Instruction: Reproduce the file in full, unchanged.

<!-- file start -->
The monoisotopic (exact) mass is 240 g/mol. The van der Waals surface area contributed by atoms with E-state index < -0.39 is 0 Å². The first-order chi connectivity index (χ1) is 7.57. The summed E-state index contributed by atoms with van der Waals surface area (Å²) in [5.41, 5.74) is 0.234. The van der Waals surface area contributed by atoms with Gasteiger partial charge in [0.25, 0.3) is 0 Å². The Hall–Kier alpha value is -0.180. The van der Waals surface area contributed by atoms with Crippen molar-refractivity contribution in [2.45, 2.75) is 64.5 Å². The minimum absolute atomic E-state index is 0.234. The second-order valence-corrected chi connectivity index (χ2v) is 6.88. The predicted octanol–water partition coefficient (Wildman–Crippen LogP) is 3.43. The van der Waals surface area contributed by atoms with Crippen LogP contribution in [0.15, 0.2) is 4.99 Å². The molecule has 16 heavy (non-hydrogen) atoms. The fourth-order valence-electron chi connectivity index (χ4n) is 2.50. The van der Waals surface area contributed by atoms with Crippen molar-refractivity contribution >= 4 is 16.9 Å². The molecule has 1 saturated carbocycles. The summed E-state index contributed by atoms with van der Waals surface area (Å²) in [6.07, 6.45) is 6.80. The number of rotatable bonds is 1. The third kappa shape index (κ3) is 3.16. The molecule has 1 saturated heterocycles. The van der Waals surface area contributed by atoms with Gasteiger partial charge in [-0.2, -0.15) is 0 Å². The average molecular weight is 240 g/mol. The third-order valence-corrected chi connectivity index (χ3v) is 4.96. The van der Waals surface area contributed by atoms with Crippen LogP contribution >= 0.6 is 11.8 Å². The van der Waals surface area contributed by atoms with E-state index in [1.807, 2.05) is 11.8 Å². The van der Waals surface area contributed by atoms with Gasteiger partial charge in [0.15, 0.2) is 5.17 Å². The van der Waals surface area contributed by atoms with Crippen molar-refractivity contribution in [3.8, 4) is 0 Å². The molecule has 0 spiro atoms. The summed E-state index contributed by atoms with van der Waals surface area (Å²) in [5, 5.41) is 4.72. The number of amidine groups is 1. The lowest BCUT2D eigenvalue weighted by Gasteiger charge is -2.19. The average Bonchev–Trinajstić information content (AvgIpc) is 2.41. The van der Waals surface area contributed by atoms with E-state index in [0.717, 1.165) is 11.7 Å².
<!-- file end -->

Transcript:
The monoisotopic (exact) mass is 240 g/mol. The van der Waals surface area contributed by atoms with E-state index < -0.39 is 0 Å². The first-order chi connectivity index (χ1) is 7.57. The summed E-state index contributed by atoms with van der Waals surface area (Å²) in [5.41, 5.74) is 0.234. The van der Waals surface area contributed by atoms with Gasteiger partial charge in [0.25, 0.3) is 0 Å². The Hall–Kier alpha value is -0.180. The van der Waals surface area contributed by atoms with Crippen molar-refractivity contribution in [2.45, 2.75) is 64.5 Å². The minimum absolute atomic E-state index is 0.234. The second-order valence-corrected chi connectivity index (χ2v) is 6.88. The predicted octanol–water partition coefficient (Wildman–Crippen LogP) is 3.43. The van der Waals surface area contributed by atoms with Crippen LogP contribution in [0.15, 0.2) is 4.99 Å². The molecule has 16 heavy (non-hydrogen) atoms. The fourth-order valence-electron chi connectivity index (χ4n) is 2.50. The van der Waals surface area contributed by atoms with Crippen molar-refractivity contribution >= 4 is 16.9 Å². The molecule has 1 saturated carbocycles. The summed E-state index contributed by atoms with van der Waals surface area (Å²) in [6.07, 6.45) is 6.80. The number of rotatable bonds is 1. The third kappa shape index (κ3) is 3.16. The molecule has 1 saturated heterocycles. The van der Waals surface area contributed by atoms with Gasteiger partial charge in [-0.2, -0.15) is 0 Å². The average molecular weight is 240 g/mol. The third-order valence-corrected chi connectivity index (χ3v) is 4.96. The van der Waals surface area contributed by atoms with Crippen LogP contribution >= 0.6 is 11.8 Å². The van der Waals surface area contributed by atoms with E-state index in [1.807, 2.05) is 11.8 Å². The van der Waals surface area contributed by atoms with Gasteiger partial charge in [0.15, 0.2) is 5.17 Å². The van der Waals surface area contributed by atoms with Crippen molar-refractivity contribution in [3.8, 4) is 0 Å². The molecule has 0 spiro atoms. The summed E-state index contributed by atoms with van der Waals surface area (Å²) in [5, 5.41) is 4.72. The number of amidine groups is 1. The lowest BCUT2D eigenvalue weighted by Gasteiger charge is -2.19. The average Bonchev–Trinajstić information content (AvgIpc) is 2.41. The van der Waals surface area contributed by atoms with E-state index in [0.717, 1.165) is 11.7 Å².